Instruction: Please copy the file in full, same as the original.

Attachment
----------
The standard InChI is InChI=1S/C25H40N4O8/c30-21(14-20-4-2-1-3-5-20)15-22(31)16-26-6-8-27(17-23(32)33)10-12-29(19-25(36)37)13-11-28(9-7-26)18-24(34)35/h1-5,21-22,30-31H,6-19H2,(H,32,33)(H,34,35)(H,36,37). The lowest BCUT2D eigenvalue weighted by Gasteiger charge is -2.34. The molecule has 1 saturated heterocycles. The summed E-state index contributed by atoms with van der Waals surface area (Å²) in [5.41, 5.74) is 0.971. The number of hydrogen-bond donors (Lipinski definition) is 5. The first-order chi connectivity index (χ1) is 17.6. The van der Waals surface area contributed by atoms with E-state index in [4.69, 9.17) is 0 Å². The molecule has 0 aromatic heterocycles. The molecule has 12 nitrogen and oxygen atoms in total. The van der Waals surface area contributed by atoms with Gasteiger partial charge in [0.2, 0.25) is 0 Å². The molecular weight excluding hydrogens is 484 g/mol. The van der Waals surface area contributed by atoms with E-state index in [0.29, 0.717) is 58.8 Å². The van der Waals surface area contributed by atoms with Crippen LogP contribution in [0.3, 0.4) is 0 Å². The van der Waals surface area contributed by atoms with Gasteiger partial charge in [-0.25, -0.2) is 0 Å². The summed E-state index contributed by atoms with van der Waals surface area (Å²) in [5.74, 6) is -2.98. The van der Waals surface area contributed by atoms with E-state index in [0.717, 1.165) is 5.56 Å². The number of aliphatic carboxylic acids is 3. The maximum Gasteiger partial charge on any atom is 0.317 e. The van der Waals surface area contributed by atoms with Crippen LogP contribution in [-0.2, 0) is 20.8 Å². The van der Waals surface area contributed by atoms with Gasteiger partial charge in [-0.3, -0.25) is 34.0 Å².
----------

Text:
The standard InChI is InChI=1S/C25H40N4O8/c30-21(14-20-4-2-1-3-5-20)15-22(31)16-26-6-8-27(17-23(32)33)10-12-29(19-25(36)37)13-11-28(9-7-26)18-24(34)35/h1-5,21-22,30-31H,6-19H2,(H,32,33)(H,34,35)(H,36,37). The lowest BCUT2D eigenvalue weighted by Gasteiger charge is -2.34. The molecule has 1 saturated heterocycles. The summed E-state index contributed by atoms with van der Waals surface area (Å²) in [5.41, 5.74) is 0.971. The number of hydrogen-bond donors (Lipinski definition) is 5. The first-order chi connectivity index (χ1) is 17.6. The van der Waals surface area contributed by atoms with E-state index in [4.69, 9.17) is 0 Å². The molecule has 0 aromatic heterocycles. The molecule has 12 nitrogen and oxygen atoms in total. The van der Waals surface area contributed by atoms with Gasteiger partial charge in [0.2, 0.25) is 0 Å². The molecular weight excluding hydrogens is 484 g/mol. The van der Waals surface area contributed by atoms with E-state index in [0.29, 0.717) is 58.8 Å². The van der Waals surface area contributed by atoms with Crippen LogP contribution in [0.3, 0.4) is 0 Å². The van der Waals surface area contributed by atoms with Gasteiger partial charge in [-0.25, -0.2) is 0 Å². The summed E-state index contributed by atoms with van der Waals surface area (Å²) in [5.74, 6) is -2.98. The van der Waals surface area contributed by atoms with E-state index in [0.717, 1.165) is 5.56 Å². The number of aliphatic carboxylic acids is 3. The maximum Gasteiger partial charge on any atom is 0.317 e. The van der Waals surface area contributed by atoms with Crippen LogP contribution in [-0.2, 0) is 20.8 Å². The van der Waals surface area contributed by atoms with Gasteiger partial charge in [-0.3, -0.25) is 34.0 Å².